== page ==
After the rather disappointing tour that was certainly not worth 130 yuan, we headed back to our hotel to think about our next plan of action. As we drove back into town I tried to memorize the McDonalds location. It was maybe 8 or 9 blocks from our hotel; not having much else to do we decided to get dinner. Walking down the street we passed an outdoor menu that had pizza and spaghetti posted on it. I stopped Vanessa and asked her if she thought it was real. She said it probably is pizza, but pizza in China. She had told me stories of pizza occurring in Beijing and I was fairly sure the pizza in Beijing would be up to par, but I wasn’t sure about Yichang. I suggested we eat lunch at this place tomorrow. Continuing along the road, Vanessa spotted a Haagen-Dazs restaurant and said we had to stop by there after dinner.
When we finally arrived at McDonalds, the place was packed – it also offered a tremendous refuge from the oppressive heat outside. We took a look at the menu and I quickly realized Vanessa would be making the orders. She suggested I grab a table somewhere. That I could do. I went up to the second floor and grabbed the first table I saw, which happened to be right at the top of the stairs. I sat and just glanced around and saw about a dozen Americans basically right next to me. Mostly adults, but a few youth. As I sat there one of the fathers of the group was bringing up a tray of 12 large cokes. He must have seen the look on my face and just said “we just spent 10 days in the mountains, I’m pretty thirsty.” I smiled and nodded. After depositing all the drinks to various owners we went back downstairs for another round of substance. His next return had him carrying a dozen orders of large fries. He reminded me very much of David Morse (the major from “The Rock,” also in “Proof of Life” and “Bait”).
Vanessa finally came with the food. I had order just a double cheeseburger (no onion), fries, and a coke. She ordered a chicken sandwich. I tested the fries first and was pleased to find them identical (minus the salt, which I don’t like anyway). The big question was going to be the cheese on the burger – since dairy is almost non-existent in China – or at least used to be. The cheese passed the test as well. The entire burger was extraordinary. I’m sure the only reason I was thinking so highly of McDonalds at the time was because for the past months I hadn’t had a single western meal. Sandwiches don’t exist in Muyu. Vanessa’s chicken sandwich was real chicken, slightly teriyaki style, so basically it was better than any chicken sandwich you could get in the States (at McDonalds). The burger also had ketchup, another long forgotten gem.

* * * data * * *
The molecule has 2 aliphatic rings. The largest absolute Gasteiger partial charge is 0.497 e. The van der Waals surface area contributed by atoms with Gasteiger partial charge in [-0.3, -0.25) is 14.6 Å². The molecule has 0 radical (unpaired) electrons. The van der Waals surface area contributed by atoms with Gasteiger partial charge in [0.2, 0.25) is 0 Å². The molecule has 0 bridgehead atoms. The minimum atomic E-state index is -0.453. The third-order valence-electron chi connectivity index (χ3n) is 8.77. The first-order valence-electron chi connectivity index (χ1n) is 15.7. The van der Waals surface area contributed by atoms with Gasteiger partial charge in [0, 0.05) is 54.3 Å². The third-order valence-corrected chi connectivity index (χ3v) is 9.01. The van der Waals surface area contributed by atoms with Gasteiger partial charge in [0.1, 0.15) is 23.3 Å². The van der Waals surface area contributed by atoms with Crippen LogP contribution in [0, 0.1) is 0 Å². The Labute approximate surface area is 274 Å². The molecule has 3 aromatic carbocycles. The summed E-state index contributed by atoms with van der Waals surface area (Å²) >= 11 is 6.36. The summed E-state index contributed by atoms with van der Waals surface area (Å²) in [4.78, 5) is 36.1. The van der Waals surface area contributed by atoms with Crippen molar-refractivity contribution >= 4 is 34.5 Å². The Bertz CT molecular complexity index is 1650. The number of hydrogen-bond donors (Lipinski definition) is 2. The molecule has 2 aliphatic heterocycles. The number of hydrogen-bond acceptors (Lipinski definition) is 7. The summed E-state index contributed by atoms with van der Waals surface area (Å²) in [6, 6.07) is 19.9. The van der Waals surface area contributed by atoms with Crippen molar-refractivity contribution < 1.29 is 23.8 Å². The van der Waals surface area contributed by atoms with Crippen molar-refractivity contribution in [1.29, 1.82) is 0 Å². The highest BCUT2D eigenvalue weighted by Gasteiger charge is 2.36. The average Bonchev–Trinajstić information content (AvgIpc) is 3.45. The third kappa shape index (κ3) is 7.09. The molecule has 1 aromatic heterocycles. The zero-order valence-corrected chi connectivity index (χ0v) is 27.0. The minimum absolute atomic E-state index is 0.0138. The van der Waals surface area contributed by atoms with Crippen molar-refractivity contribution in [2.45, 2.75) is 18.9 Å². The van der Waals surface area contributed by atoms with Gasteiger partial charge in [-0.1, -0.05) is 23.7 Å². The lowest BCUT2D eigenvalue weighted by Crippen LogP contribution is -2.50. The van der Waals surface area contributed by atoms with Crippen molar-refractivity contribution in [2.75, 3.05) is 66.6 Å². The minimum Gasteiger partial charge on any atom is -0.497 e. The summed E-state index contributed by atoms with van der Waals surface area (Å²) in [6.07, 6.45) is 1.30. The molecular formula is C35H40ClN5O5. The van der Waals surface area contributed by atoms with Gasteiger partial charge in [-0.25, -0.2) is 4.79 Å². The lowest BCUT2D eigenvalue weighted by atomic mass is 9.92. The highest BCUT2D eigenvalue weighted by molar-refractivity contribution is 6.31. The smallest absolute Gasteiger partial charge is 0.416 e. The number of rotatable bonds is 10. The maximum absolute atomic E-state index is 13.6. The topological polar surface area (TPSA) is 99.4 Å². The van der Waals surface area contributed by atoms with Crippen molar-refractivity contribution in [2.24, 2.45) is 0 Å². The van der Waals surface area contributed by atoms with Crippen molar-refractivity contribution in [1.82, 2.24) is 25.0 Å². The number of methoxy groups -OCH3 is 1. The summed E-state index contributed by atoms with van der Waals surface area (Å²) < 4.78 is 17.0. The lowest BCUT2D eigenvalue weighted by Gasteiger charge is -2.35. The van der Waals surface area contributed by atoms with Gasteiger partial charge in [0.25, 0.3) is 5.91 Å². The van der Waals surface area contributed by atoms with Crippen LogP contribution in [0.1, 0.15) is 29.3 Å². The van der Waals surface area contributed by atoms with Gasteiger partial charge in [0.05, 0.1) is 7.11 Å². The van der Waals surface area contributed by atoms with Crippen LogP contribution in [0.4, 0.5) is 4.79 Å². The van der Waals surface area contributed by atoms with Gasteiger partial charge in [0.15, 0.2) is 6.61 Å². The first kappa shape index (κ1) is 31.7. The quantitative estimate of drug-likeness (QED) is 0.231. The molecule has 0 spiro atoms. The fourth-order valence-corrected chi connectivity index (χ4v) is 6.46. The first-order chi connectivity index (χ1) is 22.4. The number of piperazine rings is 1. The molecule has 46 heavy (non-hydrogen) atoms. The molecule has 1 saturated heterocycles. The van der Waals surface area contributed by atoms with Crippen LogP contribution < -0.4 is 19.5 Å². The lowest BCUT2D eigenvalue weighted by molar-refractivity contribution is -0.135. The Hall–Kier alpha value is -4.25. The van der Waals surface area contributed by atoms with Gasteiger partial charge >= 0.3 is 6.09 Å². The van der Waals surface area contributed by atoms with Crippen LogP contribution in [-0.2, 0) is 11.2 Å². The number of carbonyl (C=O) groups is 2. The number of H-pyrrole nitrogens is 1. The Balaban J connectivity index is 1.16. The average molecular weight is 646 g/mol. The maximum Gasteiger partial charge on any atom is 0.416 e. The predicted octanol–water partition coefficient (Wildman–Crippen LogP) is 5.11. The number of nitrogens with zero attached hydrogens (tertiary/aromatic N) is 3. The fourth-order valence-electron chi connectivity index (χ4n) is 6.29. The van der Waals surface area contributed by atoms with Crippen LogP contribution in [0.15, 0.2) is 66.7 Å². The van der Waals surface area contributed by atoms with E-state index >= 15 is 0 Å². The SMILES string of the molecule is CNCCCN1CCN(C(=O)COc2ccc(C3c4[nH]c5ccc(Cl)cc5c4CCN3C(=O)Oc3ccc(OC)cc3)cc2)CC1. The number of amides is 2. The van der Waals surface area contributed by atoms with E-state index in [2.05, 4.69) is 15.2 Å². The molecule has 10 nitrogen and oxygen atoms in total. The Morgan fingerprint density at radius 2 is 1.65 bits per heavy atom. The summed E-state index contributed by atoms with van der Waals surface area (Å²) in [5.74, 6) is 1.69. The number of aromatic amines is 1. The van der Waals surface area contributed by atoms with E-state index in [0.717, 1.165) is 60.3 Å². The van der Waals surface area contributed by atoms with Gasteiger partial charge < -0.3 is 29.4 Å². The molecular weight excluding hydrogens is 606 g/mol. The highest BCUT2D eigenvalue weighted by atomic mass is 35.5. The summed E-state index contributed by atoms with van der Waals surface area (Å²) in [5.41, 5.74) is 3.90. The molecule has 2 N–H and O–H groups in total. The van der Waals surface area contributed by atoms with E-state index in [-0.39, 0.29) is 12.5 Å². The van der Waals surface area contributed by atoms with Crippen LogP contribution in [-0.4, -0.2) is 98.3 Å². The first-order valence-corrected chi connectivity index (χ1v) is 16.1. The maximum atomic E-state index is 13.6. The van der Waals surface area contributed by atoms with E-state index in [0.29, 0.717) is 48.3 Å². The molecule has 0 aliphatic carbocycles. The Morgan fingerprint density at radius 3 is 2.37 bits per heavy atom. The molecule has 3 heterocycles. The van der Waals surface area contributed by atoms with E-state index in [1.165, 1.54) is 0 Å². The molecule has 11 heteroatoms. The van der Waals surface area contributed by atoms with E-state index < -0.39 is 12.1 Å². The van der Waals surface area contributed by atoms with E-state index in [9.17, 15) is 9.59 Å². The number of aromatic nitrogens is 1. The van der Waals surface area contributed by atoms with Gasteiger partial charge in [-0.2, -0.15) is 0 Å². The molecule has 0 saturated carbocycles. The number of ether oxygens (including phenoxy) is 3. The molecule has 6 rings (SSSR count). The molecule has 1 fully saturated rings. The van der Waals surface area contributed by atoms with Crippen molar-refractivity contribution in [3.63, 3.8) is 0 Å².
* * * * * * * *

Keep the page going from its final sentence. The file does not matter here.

As we ate one of the ladies from the group asked us where we were from and what our story was; “I teach English, he’s studying snakes.” The group was from Massachusetts and was teaching English, but you could tell it was basically a mission trip. They were talking about how it has been so long since they’ve had western food, about 10 days. I smiled and told them it’s been about 70 days for me. Before we left I wanted to test out the chicken nuggets as well and Vanessa wanted a burger too – so I went down to make the order. The nuggets passed as well – except instead of BBQ sauce it was sweet and sour sauce, but still very good.